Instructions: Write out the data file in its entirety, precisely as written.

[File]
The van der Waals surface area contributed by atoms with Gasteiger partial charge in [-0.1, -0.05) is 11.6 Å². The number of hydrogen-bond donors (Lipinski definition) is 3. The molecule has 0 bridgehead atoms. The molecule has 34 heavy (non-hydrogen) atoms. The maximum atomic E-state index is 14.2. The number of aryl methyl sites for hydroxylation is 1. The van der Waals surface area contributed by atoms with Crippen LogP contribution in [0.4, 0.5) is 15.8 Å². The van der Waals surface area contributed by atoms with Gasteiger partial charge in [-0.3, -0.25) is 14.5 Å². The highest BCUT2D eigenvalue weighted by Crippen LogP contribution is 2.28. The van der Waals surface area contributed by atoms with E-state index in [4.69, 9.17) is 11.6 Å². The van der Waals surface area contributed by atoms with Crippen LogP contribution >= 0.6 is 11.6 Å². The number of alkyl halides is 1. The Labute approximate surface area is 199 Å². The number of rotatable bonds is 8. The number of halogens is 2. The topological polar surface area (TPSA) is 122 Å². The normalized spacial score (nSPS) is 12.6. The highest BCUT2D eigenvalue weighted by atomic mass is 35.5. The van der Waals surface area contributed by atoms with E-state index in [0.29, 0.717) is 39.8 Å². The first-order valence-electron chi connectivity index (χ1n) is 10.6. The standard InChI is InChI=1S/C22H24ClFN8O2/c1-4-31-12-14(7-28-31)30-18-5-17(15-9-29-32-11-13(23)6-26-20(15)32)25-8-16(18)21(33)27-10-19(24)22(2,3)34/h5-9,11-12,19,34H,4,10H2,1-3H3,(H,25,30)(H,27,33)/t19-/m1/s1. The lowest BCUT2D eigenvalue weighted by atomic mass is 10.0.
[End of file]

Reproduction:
The van der Waals surface area contributed by atoms with Gasteiger partial charge in [-0.1, -0.05) is 11.6 Å². The number of hydrogen-bond donors (Lipinski definition) is 3. The molecule has 0 bridgehead atoms. The molecule has 34 heavy (non-hydrogen) atoms. The maximum atomic E-state index is 14.2. The number of aryl methyl sites for hydroxylation is 1. The van der Waals surface area contributed by atoms with Crippen LogP contribution in [0.4, 0.5) is 15.8 Å². The van der Waals surface area contributed by atoms with Gasteiger partial charge in [-0.3, -0.25) is 14.5 Å². The highest BCUT2D eigenvalue weighted by Crippen LogP contribution is 2.28. The van der Waals surface area contributed by atoms with E-state index in [4.69, 9.17) is 11.6 Å². The van der Waals surface area contributed by atoms with Crippen LogP contribution >= 0.6 is 11.6 Å². The number of alkyl halides is 1. The Labute approximate surface area is 199 Å². The number of rotatable bonds is 8. The number of halogens is 2. The topological polar surface area (TPSA) is 122 Å². The normalized spacial score (nSPS) is 12.6. The highest BCUT2D eigenvalue weighted by atomic mass is 35.5. The van der Waals surface area contributed by atoms with E-state index in [0.29, 0.717) is 39.8 Å². The first-order valence-electron chi connectivity index (χ1n) is 10.6. The standard InChI is InChI=1S/C22H24ClFN8O2/c1-4-31-12-14(7-28-31)30-18-5-17(15-9-29-32-11-13(23)6-26-20(15)32)25-8-16(18)21(33)27-10-19(24)22(2,3)34/h5-9,11-12,19,34H,4,10H2,1-3H3,(H,25,30)(H,27,33)/t19-/m1/s1. The lowest BCUT2D eigenvalue weighted by atomic mass is 10.0.